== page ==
New expectations for Corporate Social Impact…
Pre-pandemic… social impact was called “corporate social responsibility”. The expectation was environmentalism & sustainability initiatives. Now those initiatives are table stakes.
The new Social Impact = Company Purpose. Social impact requires going a step further and having a story behind the initiative that connects to the company’s purpose and their consumers’ values.
To truly have social impact, brands & businesses need to go beyond announcing eco-friendly business practices and product benefits by telling a story that gives people a real reason to care.
WHAT’S UP: Momentum for Social Impact
One industry leading the future of Social Impact is fashion. High velocity, low mass streetwear startups (e.g. niche streetwear brands that have high levels of engagement and low awareness) are leaning into social impact to elevate their brands — standing for something societally more than just being green behind-the-scenes.
- Promoting cultural awareness: To promote a multicultural community, one streetwear startup brand called SLF, is creating clothing that represents all identities regardless of geographic location or socioeconomic status. Founded in Canada by two Nigerians, Folarin and Tomiwa aim to create a multicultural space through its streetwear, accessories, sportswear pieces and by collaborating through every medium.
2. Storytelling to connect with micro community consumers (e.g. niche consumer groups with high engagement around a shared interest): By telling targeted stories, brands can become more relevant to niche audiences that want to feel seen. Take Crocs collaboration with Hidden Valley Ranch and Saweetie for example — this collab & content achieved engagement from a low mass, high velocity community of Crocs consumers and ranch lovers.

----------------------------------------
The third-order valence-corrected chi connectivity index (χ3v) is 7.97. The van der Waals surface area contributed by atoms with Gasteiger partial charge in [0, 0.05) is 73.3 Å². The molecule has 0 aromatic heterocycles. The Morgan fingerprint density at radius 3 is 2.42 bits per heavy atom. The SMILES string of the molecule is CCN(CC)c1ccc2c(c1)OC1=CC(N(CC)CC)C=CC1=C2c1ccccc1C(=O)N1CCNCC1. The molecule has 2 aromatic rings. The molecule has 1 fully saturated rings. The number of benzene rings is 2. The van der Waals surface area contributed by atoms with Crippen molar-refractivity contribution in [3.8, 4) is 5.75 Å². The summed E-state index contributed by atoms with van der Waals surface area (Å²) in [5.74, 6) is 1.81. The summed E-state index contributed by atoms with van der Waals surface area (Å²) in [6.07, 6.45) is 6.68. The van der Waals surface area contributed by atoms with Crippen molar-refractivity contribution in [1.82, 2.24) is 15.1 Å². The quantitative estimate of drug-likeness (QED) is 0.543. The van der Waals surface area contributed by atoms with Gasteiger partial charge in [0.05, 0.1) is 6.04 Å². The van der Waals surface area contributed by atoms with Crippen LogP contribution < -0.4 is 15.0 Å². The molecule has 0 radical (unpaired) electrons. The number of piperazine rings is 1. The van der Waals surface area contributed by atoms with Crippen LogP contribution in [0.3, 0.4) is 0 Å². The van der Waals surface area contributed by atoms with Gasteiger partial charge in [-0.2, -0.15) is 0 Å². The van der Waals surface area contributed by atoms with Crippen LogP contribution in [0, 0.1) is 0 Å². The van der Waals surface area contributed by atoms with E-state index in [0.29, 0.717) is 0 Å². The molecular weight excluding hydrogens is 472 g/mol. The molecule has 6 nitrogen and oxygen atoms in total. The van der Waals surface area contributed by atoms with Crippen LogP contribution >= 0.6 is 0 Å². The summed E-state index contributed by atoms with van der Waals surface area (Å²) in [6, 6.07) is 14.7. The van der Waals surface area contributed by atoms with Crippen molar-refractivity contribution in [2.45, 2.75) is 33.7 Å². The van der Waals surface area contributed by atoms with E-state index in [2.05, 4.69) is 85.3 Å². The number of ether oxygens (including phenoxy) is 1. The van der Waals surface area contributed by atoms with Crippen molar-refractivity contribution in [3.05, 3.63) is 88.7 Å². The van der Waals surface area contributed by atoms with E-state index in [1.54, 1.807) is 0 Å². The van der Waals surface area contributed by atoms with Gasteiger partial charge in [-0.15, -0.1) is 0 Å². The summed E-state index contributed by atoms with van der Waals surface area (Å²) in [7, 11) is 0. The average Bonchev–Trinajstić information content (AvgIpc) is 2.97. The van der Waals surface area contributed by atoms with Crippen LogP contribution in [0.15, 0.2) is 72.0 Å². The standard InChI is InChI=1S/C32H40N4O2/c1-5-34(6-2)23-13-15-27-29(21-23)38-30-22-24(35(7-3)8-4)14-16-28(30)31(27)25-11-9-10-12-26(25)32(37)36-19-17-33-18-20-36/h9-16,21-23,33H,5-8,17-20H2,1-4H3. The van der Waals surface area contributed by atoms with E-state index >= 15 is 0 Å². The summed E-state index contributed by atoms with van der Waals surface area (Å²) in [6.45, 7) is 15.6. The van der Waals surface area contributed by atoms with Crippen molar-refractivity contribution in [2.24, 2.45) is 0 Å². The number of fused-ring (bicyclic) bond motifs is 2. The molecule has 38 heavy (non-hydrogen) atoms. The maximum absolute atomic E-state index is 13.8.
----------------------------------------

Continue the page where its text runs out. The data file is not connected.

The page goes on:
3. Tying tech innovations to social impact: New cyber-fashion brands are using tech to go beyond what’s possible for social impact in the physical world. Tribute Brand recognized that sustainable & inclusive fashion can only go so far in the physical realm. To combat this, the brand sells digital clothing that can be perfectly fit on anyone, regardless of gender, sex or size. “We want to create a platform that will change [users’] behavior to act sustainably, leading to decrease in demand, consequently production and usage of physical clothes.”
WHAT’S DOWN: Claiming to be a “social impact company” to win customers.
Mainstream media thinks consumers want sustainable brands when it is really the human interest narrative that is driving consumer interest. Companies that tell authentic stories that connect their social impact initiative to their brand purpose & consumer values are the ones achieving momentum through social impact.
Brands across all industries can leverage the 5 Drivers of Momentum to fuel momentum through their social impact initiatives:
- Social Impact: Initiatives need to go beyond sustainability — having a real impact means dimensionalizing the brand’s values / mission / purpose and connecting with consumers’ values.
- Disruption: Social impact initiatives should help consumers think about the brand from a new perspective — challenging their expectations and making them rethink what the brand stands for.
- Innovation: Consumers want the brands they choose to reflect their own unique & personal values. Connecting how the brand’s social impact aligns with consumer values will create a sense of FOMO (fear of missing out) with that targeted consumer group.
- Polarization: Rather than 1 social impact initiative that appeals to all of your consumers, social impact initiatives can be tailored to appeal to and engage more niche consumer groups.
- Sticky: Storytelling is the most important element of social impact — consumers want the social capital that goes along with repping a brand they see is making a difference in the lives of others they identify with.
Leading the way with the new Social Impact: Amanda Gorman x ELC, Global Changemaker
Pointing towards the future, brands are finding innovative and creative ways to achieve authentic social impact through ever more niche storytelling.
Beyond fashion, beauty leader Estée Lauder Companies is changing the way brands achieve social impact. Amanda Gorman recently signed on as the company’s first Global Changemaker. To achieve her goal of advancing literacy, equity and access, Gorman will work with ELC from within: not just as the face of the brand, but also on the corporate level in a partnership mostly driven by Gorman’s personal vision.
According to Jane Hudis, the executive group president of the Estée Lauder Companies, she called Ms. Gorman’s agent as soon as the poet walked offstage, and they first spoke within an hour of her appearance.
“I felt as committed and passionate about creating a partnership as I’ve been about anything,” Ms. Hudis said — and she has been with the group for 35 years. “We essentially came to them with a blank page, because we knew we could do something that hadn’t been done before.”
Best Days Ahead,